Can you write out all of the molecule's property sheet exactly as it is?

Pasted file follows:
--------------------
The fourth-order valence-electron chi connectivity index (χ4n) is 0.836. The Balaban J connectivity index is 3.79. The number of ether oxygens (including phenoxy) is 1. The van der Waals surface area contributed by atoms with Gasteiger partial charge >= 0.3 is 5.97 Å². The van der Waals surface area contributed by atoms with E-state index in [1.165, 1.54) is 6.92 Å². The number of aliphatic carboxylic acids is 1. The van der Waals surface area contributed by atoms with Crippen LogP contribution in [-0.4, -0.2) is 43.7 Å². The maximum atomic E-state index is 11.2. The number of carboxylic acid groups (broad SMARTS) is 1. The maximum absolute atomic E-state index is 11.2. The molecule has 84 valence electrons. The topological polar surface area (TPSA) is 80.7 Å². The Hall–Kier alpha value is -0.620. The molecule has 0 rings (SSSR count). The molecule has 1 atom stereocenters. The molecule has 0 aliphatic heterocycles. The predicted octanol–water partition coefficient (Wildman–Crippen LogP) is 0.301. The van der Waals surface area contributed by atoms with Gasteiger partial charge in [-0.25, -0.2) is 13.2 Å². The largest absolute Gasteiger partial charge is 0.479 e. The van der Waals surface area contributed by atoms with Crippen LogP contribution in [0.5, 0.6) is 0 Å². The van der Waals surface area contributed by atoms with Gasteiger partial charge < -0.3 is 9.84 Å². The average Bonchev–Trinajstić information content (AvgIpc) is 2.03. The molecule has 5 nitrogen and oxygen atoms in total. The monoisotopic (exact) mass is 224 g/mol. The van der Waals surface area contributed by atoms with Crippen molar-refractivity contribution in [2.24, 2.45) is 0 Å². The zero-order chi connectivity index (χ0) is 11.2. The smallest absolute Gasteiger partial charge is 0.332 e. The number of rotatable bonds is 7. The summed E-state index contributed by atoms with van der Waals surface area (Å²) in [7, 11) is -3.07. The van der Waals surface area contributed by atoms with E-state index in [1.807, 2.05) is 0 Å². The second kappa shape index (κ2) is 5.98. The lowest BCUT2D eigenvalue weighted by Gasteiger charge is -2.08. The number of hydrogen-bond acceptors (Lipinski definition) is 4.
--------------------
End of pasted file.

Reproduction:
The fourth-order valence-electron chi connectivity index (χ4n) is 0.836. The Balaban J connectivity index is 3.79. The number of ether oxygens (including phenoxy) is 1. The van der Waals surface area contributed by atoms with Gasteiger partial charge >= 0.3 is 5.97 Å². The van der Waals surface area contributed by atoms with E-state index in [1.165, 1.54) is 6.92 Å². The number of aliphatic carboxylic acids is 1. The van der Waals surface area contributed by atoms with Crippen LogP contribution in [-0.4, -0.2) is 43.7 Å². The maximum atomic E-state index is 11.2. The number of carboxylic acid groups (broad SMARTS) is 1. The maximum absolute atomic E-state index is 11.2. The molecule has 84 valence electrons. The topological polar surface area (TPSA) is 80.7 Å². The Hall–Kier alpha value is -0.620. The molecule has 0 rings (SSSR count). The molecule has 1 atom stereocenters. The molecule has 0 aliphatic heterocycles. The predicted octanol–water partition coefficient (Wildman–Crippen LogP) is 0.301. The van der Waals surface area contributed by atoms with Gasteiger partial charge in [-0.25, -0.2) is 13.2 Å². The largest absolute Gasteiger partial charge is 0.479 e. The van der Waals surface area contributed by atoms with Crippen LogP contribution in [0.5, 0.6) is 0 Å². The van der Waals surface area contributed by atoms with Gasteiger partial charge < -0.3 is 9.84 Å². The average Bonchev–Trinajstić information content (AvgIpc) is 2.03. The molecule has 5 nitrogen and oxygen atoms in total. The monoisotopic (exact) mass is 224 g/mol. The van der Waals surface area contributed by atoms with Crippen molar-refractivity contribution in [2.24, 2.45) is 0 Å². The zero-order chi connectivity index (χ0) is 11.2. The smallest absolute Gasteiger partial charge is 0.332 e. The number of rotatable bonds is 7. The summed E-state index contributed by atoms with van der Waals surface area (Å²) in [7, 11) is -3.07. The van der Waals surface area contributed by atoms with E-state index in [1.807, 2.05) is 0 Å². The second kappa shape index (κ2) is 5.98. The lowest BCUT2D eigenvalue weighted by Gasteiger charge is -2.08. The number of hydrogen-bond acceptors (Lipinski definition) is 4.